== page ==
Multiscale Biophysics of Microtubule Dynamics

The cell is a highly organized and sophisticated structure. It is still poorly understood how the assembly and dynamic organization of the cellular skeleton is governed by molecular principles. The TubeX project investigates these processes at the scale of the entire cell.

The cell is the functional unit of life, where genetic information, physiological signals and nutrients are processed and translated into biological functions to sustain life of the organism. This is permitted only because the cell is a highly organized and sophisticated structure. 

Highly dynamical systems

A number of protein-based filament systems provide the structural and organizational elements underlying cellular architecture. Remarkably, these filament systems are highly dynamical, allowing for a constant spatial reorganization of the cell in response to internal and external signals and constraints. However, the molecular principles governing the assembly and dynamic organization of this cellular skeleton at the scale of the entire cell are still poorly understood.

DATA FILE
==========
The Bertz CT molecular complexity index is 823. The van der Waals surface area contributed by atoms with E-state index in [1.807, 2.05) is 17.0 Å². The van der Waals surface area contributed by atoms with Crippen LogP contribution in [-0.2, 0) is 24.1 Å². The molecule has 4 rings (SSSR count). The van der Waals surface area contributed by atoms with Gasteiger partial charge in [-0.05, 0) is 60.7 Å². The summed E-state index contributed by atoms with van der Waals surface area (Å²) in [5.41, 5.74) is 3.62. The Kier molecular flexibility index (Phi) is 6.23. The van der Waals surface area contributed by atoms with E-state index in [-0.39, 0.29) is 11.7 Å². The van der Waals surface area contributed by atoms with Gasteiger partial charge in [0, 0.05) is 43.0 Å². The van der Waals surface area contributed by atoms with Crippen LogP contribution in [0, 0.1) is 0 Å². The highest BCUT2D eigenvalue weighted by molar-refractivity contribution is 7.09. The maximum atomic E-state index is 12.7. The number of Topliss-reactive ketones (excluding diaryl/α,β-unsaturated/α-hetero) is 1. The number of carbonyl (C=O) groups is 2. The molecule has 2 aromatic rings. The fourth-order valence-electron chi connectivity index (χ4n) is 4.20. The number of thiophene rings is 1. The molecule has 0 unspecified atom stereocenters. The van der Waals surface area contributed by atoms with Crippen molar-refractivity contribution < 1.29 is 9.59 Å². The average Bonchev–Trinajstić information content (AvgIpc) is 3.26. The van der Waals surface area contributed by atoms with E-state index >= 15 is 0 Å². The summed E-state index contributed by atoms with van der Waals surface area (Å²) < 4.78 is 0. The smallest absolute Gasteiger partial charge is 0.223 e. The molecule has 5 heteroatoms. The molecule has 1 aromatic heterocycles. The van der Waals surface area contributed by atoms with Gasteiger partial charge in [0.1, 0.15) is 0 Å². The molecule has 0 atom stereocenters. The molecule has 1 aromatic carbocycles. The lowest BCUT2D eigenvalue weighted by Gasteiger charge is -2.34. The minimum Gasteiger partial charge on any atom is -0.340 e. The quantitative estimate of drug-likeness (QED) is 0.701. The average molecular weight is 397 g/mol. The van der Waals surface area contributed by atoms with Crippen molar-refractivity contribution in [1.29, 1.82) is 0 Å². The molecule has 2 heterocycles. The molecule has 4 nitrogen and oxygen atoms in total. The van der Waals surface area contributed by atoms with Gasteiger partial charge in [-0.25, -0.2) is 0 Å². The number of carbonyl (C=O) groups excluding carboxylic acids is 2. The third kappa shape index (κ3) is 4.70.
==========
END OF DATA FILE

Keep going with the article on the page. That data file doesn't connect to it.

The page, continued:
Yeast as a model system

The goal of the TubeX project is to investigate how the interplay of cellular factors and regulatory mechanisms coordinates events to establish and modulate the architecture of the cell. These events take place at the local scale of single filaments and filament-ends (nanometer scale) as well as at larger scales (micrometers). The project combines microscopy, computer-based image and data analysis methods, genetics, structure biology and in silico modeling. The studies will be carried out using yeast as a model system, taking advantage of the similarities between the cellular skeleton of these cells and that of most other eukaryotes, including mammals.

Principal Investigator Prof. Yves Barral, Institute of Biochemistry, ETH Zurich
Involved Institutions ETH Zurich, Paul Scherrer Institute (PSI)
Number of Research Groups 4
Project Duration Aug. 2013 – Jul. 2017
Approved Funds CHF 2 million

Updated June 2013


Prof. Dr. Yves Barral
Institute of Biochemistry
ETH Zurich
Schafmattstr. 18
CH - 8093 Zurich
phone +41 44 632 06 78